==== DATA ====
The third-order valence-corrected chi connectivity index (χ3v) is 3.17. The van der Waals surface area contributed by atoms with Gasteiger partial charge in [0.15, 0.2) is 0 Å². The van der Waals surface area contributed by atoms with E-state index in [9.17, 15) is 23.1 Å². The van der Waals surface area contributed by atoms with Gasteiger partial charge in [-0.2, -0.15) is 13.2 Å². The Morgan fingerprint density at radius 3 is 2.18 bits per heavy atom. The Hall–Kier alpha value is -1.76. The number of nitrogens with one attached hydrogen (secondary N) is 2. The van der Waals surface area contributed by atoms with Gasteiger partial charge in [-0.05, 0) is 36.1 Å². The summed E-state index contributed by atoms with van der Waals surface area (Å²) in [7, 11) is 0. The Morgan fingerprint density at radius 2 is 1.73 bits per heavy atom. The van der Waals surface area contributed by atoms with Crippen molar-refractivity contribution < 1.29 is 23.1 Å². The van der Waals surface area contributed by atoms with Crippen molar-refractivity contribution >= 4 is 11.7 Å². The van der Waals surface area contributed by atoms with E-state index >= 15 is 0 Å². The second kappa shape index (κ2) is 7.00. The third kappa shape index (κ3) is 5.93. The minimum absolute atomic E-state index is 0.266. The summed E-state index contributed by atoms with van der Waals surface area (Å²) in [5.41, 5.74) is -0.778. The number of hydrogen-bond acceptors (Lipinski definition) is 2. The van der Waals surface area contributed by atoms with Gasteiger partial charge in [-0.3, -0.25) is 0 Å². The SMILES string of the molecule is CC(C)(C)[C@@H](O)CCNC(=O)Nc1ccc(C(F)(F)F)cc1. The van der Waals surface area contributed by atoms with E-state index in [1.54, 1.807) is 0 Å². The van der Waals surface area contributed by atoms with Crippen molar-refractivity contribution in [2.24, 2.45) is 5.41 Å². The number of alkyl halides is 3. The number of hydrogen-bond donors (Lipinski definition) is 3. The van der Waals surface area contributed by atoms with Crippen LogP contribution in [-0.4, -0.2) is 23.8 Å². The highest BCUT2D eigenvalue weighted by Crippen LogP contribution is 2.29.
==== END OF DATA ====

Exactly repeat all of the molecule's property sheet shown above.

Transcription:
The third-order valence-corrected chi connectivity index (χ3v) is 3.17. The van der Waals surface area contributed by atoms with Gasteiger partial charge in [0.15, 0.2) is 0 Å². The van der Waals surface area contributed by atoms with E-state index in [9.17, 15) is 23.1 Å². The van der Waals surface area contributed by atoms with Gasteiger partial charge in [-0.2, -0.15) is 13.2 Å². The Morgan fingerprint density at radius 3 is 2.18 bits per heavy atom. The Hall–Kier alpha value is -1.76. The number of nitrogens with one attached hydrogen (secondary N) is 2. The van der Waals surface area contributed by atoms with Gasteiger partial charge in [-0.05, 0) is 36.1 Å². The summed E-state index contributed by atoms with van der Waals surface area (Å²) in [7, 11) is 0. The Morgan fingerprint density at radius 2 is 1.73 bits per heavy atom. The van der Waals surface area contributed by atoms with Crippen molar-refractivity contribution < 1.29 is 23.1 Å². The van der Waals surface area contributed by atoms with Crippen molar-refractivity contribution >= 4 is 11.7 Å². The van der Waals surface area contributed by atoms with E-state index >= 15 is 0 Å². The second kappa shape index (κ2) is 7.00. The third kappa shape index (κ3) is 5.93. The minimum absolute atomic E-state index is 0.266. The summed E-state index contributed by atoms with van der Waals surface area (Å²) in [5.41, 5.74) is -0.778. The number of hydrogen-bond acceptors (Lipinski definition) is 2. The van der Waals surface area contributed by atoms with Gasteiger partial charge in [-0.3, -0.25) is 0 Å². The SMILES string of the molecule is CC(C)(C)[C@@H](O)CCNC(=O)Nc1ccc(C(F)(F)F)cc1. The van der Waals surface area contributed by atoms with E-state index in [1.54, 1.807) is 0 Å². The van der Waals surface area contributed by atoms with Crippen molar-refractivity contribution in [2.24, 2.45) is 5.41 Å². The number of alkyl halides is 3. The number of hydrogen-bond donors (Lipinski definition) is 3. The van der Waals surface area contributed by atoms with Crippen LogP contribution in [-0.4, -0.2) is 23.8 Å². The highest BCUT2D eigenvalue weighted by Crippen LogP contribution is 2.29.